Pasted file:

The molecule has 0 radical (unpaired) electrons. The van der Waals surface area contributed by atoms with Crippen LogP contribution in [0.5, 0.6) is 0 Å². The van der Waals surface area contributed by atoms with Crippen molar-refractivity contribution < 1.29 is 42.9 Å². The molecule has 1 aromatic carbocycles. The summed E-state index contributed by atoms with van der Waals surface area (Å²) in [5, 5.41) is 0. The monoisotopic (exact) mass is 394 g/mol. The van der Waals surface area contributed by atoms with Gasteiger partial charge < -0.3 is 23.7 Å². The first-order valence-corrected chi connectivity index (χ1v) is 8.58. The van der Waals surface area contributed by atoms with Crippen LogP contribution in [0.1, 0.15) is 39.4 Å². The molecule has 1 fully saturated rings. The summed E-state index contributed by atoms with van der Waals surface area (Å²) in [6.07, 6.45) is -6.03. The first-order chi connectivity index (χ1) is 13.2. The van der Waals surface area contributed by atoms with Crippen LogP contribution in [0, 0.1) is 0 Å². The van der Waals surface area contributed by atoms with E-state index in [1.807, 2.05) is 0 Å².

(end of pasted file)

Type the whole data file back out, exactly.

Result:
The molecule has 0 radical (unpaired) electrons. The van der Waals surface area contributed by atoms with Crippen LogP contribution in [0.5, 0.6) is 0 Å². The van der Waals surface area contributed by atoms with Crippen molar-refractivity contribution < 1.29 is 42.9 Å². The molecule has 1 aromatic carbocycles. The summed E-state index contributed by atoms with van der Waals surface area (Å²) in [5, 5.41) is 0. The monoisotopic (exact) mass is 394 g/mol. The van der Waals surface area contributed by atoms with Gasteiger partial charge < -0.3 is 23.7 Å². The first-order valence-corrected chi connectivity index (χ1v) is 8.58. The van der Waals surface area contributed by atoms with Crippen LogP contribution in [0.1, 0.15) is 39.4 Å². The molecule has 1 fully saturated rings. The summed E-state index contributed by atoms with van der Waals surface area (Å²) in [6.07, 6.45) is -6.03. The first-order chi connectivity index (χ1) is 13.2. The van der Waals surface area contributed by atoms with Crippen LogP contribution in [0, 0.1) is 0 Å². The van der Waals surface area contributed by atoms with E-state index in [1.807, 2.05) is 0 Å².